The South Side entrepreneur hits his stride
On a recent karaoke night at Tatoheads Public House, owner Daniel McCarthy had a breakthrough. “I know that I found my voice,” said the entrepreneur, who sang Phil Phillips' “Sea of Love.” “Since then I've been singing every day. Internally, I've opened something.”
The sea change extends beyond singing for McCarthy, who opened the South Side restaurant in July 2014. Recently, he has been receiving positive attention from investors, and getting hugged at the end of business meetings. It's an upswing from the adversity he faced shortly after opening.
“There was a shooting across the street at a club,” he recalled. “Then, by January, my chef got shot. And then, by February, my truck was burglarized three times. Throughout that whole time, I fought back.”
McCarthy developed that tenacious spirit growing up a self-proclaimed “latchkey kid” in Chicago. He looked out for himself, and developed a passion for food, creating meals from what he could find in the kitchen. He got an early job at a local yogurt shop and quickly became assistant manager.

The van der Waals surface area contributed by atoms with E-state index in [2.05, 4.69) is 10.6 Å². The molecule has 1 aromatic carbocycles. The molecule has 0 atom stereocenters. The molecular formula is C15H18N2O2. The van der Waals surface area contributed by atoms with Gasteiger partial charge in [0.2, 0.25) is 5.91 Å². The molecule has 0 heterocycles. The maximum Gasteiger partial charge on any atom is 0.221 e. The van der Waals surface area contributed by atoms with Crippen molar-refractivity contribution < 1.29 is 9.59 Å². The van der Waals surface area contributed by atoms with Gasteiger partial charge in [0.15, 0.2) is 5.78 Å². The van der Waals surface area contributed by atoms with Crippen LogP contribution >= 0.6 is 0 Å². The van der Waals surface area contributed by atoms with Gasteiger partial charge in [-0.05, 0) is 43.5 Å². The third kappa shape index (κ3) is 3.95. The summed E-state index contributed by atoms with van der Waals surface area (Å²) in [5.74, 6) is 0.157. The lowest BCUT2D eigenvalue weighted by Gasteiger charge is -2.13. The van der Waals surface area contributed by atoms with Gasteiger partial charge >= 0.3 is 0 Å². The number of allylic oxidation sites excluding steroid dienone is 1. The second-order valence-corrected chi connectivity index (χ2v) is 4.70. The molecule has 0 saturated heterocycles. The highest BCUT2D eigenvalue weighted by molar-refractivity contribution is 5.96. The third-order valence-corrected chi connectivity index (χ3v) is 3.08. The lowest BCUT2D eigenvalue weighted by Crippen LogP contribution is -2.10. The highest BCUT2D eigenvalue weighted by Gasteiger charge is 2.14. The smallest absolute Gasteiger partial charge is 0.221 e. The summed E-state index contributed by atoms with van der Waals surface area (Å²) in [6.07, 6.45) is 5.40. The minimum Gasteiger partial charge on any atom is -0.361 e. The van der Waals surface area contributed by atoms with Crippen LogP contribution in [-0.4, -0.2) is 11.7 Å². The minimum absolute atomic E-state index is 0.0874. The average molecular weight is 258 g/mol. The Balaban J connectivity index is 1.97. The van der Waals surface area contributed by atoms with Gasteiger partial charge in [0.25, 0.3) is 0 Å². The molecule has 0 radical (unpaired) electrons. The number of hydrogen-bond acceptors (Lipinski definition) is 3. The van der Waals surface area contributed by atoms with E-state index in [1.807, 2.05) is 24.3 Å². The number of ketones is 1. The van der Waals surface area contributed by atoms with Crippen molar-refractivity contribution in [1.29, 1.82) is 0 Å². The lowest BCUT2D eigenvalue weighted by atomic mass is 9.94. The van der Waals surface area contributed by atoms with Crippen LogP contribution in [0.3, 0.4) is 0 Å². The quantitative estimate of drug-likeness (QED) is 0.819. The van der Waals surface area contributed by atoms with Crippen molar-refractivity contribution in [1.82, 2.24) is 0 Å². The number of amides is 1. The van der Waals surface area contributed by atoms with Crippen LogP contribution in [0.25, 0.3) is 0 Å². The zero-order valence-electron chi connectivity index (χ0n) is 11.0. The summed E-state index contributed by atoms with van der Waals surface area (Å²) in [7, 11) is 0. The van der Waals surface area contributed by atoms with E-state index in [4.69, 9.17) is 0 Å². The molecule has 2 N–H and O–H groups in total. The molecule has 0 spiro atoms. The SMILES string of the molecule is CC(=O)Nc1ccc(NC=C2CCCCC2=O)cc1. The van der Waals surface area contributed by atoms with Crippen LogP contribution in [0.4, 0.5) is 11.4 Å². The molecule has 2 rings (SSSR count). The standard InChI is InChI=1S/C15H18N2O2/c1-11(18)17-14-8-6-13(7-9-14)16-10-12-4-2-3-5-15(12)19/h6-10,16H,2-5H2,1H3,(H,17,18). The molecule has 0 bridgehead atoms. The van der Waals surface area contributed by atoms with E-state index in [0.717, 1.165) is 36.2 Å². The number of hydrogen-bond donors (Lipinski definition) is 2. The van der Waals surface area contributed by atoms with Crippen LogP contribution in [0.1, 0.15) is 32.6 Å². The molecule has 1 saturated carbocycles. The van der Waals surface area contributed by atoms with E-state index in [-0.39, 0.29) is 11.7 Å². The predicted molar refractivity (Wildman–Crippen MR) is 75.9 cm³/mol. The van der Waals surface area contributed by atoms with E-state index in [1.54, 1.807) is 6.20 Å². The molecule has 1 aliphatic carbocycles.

“I always went up the ladder,” McCarthy said of his experience working myriad jobs over the years. “I started at the bottom and worked my way up — usually within three months.”
But there were more setbacks.
“In 2003, I was homeless,” McCarthy said. “So from that point to now, I've come a long way.”
A relationship brought McCarthy to Columbus in April 2011 — “I'm not with that lady [anymore]. I fought through that,” he said — and he was running the Tatoheads food truck by September. Three years later, he opened the brick-and-mortar, putting the food truck on hiatus in 2018.
“I just decided to put my efforts here because there's a lot of opportunity,” he said. “I hope to have an arts and community establishment.”
McCarthy invites musicians to perform on the checkered stage, and hosts productions by the Actors' Theatre of Columbus. And the growing clientele is leaving its mark, literally, in the form of knickknacks behind the bar, including Mr. Potato Head dolls, “The Nutcracker” figurines and masks of U.S. presidents.
Maintaining an inclusive crowd is important to McCarthy, who cites his diverse neighborhood in Chicago as an influence. “I think that has been a big benefit to me because I made the world my family early,” he said. “I embrace people because they're in my presence.”
Potatoes aside, the restaurant offers the popular Chorizo Cheeseburger and The Thing, a deep-fried, potato-stuffed tortilla, on its menu of contemporary American comfort food.
“I feel a little limited at this point,” said McCarthy, who plans to re-open the food truck next door in 2019 and work on expanding the offerings inside the restaurant. “There's so much other stuff I want to do.”
In July, Tatoheads will be due for a first-ever anniversary party.
“I've been here almost five years, so I might as well start celebrating that I've survived this long,” McCarthy said.